Back to top

Lisa Lights the Way

Fraudulent Genealogies

by Lisa South, Certified Genealogist

The following article was written in the May 19, 2005 OneGreatFamily newsletter. Since Lisa is no longer writing for us, we are featuring some of our favorite articles written by her.

There are many reasons that people create fraudulent genealogies:

1. Family members that are trying to hide something or trying to impress someone by making the family history a little more impressive. These stories are then innocently passed down by future generations of family members.

2. Amateur genealogists who have limited genealogical or historical skills and accept others' work without any additional research. Sometimes an amateur is anxious to connect to someone "important" and forces a connection that really is not there.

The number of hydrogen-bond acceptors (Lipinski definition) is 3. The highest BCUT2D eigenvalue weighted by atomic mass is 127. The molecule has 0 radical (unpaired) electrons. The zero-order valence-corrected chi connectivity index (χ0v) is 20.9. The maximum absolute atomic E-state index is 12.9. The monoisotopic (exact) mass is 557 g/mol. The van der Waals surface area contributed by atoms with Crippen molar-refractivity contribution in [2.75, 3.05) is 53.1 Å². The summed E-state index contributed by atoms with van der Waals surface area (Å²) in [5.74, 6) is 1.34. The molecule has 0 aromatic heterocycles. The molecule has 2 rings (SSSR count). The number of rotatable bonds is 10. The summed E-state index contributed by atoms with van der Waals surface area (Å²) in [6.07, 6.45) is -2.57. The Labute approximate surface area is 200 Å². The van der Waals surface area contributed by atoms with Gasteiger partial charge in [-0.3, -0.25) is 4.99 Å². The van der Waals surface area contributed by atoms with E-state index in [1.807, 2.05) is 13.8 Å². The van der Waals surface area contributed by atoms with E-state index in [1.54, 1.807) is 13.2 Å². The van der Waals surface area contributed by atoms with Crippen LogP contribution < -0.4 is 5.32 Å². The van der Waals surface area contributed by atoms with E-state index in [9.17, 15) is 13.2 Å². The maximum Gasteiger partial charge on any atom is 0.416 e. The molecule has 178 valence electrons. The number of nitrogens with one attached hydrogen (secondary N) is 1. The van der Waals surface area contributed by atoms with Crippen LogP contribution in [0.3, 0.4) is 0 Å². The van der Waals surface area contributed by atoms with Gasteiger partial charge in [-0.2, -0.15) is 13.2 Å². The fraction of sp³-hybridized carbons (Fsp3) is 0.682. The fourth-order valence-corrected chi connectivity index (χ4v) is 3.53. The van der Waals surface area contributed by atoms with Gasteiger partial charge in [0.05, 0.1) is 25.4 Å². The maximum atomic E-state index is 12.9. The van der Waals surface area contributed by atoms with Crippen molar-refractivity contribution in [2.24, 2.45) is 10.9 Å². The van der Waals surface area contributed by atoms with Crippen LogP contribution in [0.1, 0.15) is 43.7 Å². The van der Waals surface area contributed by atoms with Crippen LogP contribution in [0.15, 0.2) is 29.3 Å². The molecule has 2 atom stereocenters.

3. Professional genealogists who are not thorough enough with their research or are not up-to-date "genealogically".

4. A professional crook who's trying to perpetrate a scam. One of the best known in the genealogical world is Gustave Anjou. He lived from 1863-1942 and contaminated as many as 2000 lines. Some of the others that have been identified are Charles H. Browning, Orra E. Monnette, C.A. Hoppin, Frederick A. Virkus, Horatio Gates Somerby and there are others.

How can you protect ourselves against fraud? First, you need to make sure that you do not add to the problem. Your research should be thorough and well sourced. Use others' work as a guide, but check the information in the original sources whenever you are able and find out as much as possible about the author/submitter and his/her genealogical background and research methods.

Back to top

One Great Genealogy Site Award